Peeling is done mainly by women and children. The peeled roots are grated most of the time in the South West of Cameroon by locally fabricated machines. Simple traditional graters are also used in family set ups by men if a power driven grater is used. Pressing is done by women in the traditional way but done by men when a hydraulic presser is used. The sieved fermented pulp is roasted almost exclusively by women in a pan or pot on the fire with fuel wood as the energy source.
“Chickwangue” is the most popular processed food from cassava. “Myondo” and “Bobolo” in Cameroon belong to this “Chickwangue” group. Cassava roots are peeled steeped in water for 3-5 days to ferment and become soft. The fermented pulp is taken out and the flares are removed from it. The pulp is then heaped on racks for further fermentation or the heap is covered with leaves and pressed with heavy objects to drain off excess liquid. The pulp is then ground on a stone or pounded in a mortar to obtain a finer pulp. The fine pulp is wrapped in leaves of plantain or any plant of the Zingiberaceae family and tied firmly with fibres from banana. These are steamed in pots. Chickwangue is about 10 cm wide and 20 cm long. Myondo has a diameter of 1.5-2.0 cm and a length of 15 cm to 20 cm. Bobolo has a diameter of 2-4 cm and a length of 30-40 cm.
The roots are peeled, sliced into small pieces and sun-dried on racks or roofs for 4-5 days or sometimes up to 3 weeks, depending on the weather and the size of pieces. Later, sun-dried pieces are milled into flour. This processing system is very simple but the processed products contain considerable amounts of cyanide. This method is widely used in many areas in Africa, particularly where water supply for fermentation is seriously limited.
Cassava roots are peeled, washed and grated. The grated pulp is steeped for 2-3 days in a large quantity of water, stirred and filtered through a piece of cloth. The filtrate stands overnight and the supernatant is then decanted. The starch sediments are air-dried under shade.
Fermented and dried cassava into ‘kumkum’
The processing method by fermenting and drying cassava pulp is very simple and does not require much labor. It is thus widely used for processing high cyanide cassava varieties in many parts of Africa where water for soaking is available. Peeled roots are immersed in water for 3-4 days for fermentation and softening the tissues. The fermenting roots are then removed and broken into small crumbs, sun-dried on mats, racks, cement floors or roofs of houses. Drying the fermented roots takes 1-3 days, depending on the prevailing weather. The dried crumbs are then milled into flour.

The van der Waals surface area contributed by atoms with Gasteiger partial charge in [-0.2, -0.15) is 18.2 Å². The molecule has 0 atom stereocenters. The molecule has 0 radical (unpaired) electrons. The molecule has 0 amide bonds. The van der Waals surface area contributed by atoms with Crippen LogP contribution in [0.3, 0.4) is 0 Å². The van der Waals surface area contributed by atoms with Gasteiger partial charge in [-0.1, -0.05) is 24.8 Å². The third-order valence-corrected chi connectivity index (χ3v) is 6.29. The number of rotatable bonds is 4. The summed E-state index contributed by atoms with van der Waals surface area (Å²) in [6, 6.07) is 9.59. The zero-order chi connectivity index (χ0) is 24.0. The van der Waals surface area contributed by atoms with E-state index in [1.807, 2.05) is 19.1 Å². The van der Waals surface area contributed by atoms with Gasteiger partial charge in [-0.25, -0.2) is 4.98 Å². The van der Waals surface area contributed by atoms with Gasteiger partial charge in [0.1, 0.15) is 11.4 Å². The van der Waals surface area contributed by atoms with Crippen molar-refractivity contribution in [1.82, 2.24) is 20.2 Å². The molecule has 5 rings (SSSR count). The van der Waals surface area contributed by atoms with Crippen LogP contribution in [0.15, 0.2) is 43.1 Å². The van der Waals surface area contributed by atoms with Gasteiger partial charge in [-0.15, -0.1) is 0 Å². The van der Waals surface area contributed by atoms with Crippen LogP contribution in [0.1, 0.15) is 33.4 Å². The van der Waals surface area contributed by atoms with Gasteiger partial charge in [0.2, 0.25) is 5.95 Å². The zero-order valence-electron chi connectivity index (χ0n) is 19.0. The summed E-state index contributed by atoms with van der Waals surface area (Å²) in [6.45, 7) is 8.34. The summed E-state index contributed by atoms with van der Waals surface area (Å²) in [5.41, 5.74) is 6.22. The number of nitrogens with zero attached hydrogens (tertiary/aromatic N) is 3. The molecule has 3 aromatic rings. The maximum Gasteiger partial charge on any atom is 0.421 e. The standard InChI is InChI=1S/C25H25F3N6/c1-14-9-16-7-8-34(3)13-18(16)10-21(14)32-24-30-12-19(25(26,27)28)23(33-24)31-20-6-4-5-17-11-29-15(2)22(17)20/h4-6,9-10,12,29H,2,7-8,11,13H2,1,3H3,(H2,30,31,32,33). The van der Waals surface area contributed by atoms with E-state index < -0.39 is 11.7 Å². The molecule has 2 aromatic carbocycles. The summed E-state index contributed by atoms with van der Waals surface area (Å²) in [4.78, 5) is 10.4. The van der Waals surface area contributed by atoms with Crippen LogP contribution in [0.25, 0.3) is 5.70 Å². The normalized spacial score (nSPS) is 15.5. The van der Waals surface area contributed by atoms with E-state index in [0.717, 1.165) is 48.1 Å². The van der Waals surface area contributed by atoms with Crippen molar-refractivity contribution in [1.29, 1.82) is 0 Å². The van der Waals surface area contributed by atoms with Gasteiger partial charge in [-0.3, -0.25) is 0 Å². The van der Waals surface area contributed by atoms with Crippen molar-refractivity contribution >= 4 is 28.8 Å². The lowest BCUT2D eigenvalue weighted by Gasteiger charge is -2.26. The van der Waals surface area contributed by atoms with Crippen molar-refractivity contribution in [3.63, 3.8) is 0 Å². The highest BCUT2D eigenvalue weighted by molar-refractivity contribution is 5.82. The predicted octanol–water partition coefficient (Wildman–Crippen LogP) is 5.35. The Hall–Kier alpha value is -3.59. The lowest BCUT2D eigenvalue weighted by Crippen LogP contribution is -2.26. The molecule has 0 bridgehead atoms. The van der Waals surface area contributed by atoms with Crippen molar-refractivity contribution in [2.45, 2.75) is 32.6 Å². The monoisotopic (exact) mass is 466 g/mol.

Smoked cassava balls (“kumkum”)
Cassava is processed into smoked cassava balls in the same way as fermented and dried pulp is produced except that the fermented wet pulp is pounded and molded into round balls of about 4-7 cm diameter. These balls are then smoked and dried on a platform above the fire place in a special structure hung above the hearth. The dark coating caused by smoke is cleaned off and the cleaned balls are milled into flour before reconstitution into fufu.
Wet pulp or ‘waterfufu’
The processing procedures for “wet pulp” and of fermented and dried pulp production are similar except for the drying. The wet pulp may be molded into balls, 3-5 cm diameter, put in boiling water and stirred thoroughly to obtain a stiff Wet pulp of about 0.5-1.0 kg is packed in a plastic or polypropylene bag and marketed in cities in Cameroon, Nigeria and Ghana. Urban dwellers therefore do not need to buy fresh roots for processing into wet pulp to prepare wet fufu. Source, www.fao.org
“We can produce up to 300 bags of garri as a group”,
Azoh Esther Mbanwei, Assistant Secretary Ambitious Women, Kake II
How much cassava do you have this year to make garri ?
We have three hectares of cassava.
What do you do with the cassava after harvesting ?
We harvest the cassava; peel ourselves, wash and grind. We then ferment for two days before frying it. For white garri we don’t put palm oil but for read garri we put palm oil.
To whom do you sell the garri ?
We sell in the market to ‘buyam-sellams’ that come here. When garri is scarce we sell for more than 15000 francs a bag but when it is cheap we sell for 10000 francs.
How much garri can you produce in a year ?
We have the capacity to produce even more than 5000 tons of garri but there are many problems that block us. This year we can produce up to 300 bags of garri as a group. We join together, work, harvest and then fry the garri.
What other food items do you produce from cassava ?
We make bobolo, starch, watafufu and many other things.
How do you keep the garri so that it doesn’t get bad ?
Garri can stay for a month if well fried, that is when you fry the garri to get dry well it can be up to one year. We preserve well dried garri in nylon papers before putting in fertilizer bags. The only problem is that of extending the cassava farms and transporting the crop from the farms to the house because we don’t have roads. So if somebody can assist us with loans or grants so that we can buy good trucks here we will do more.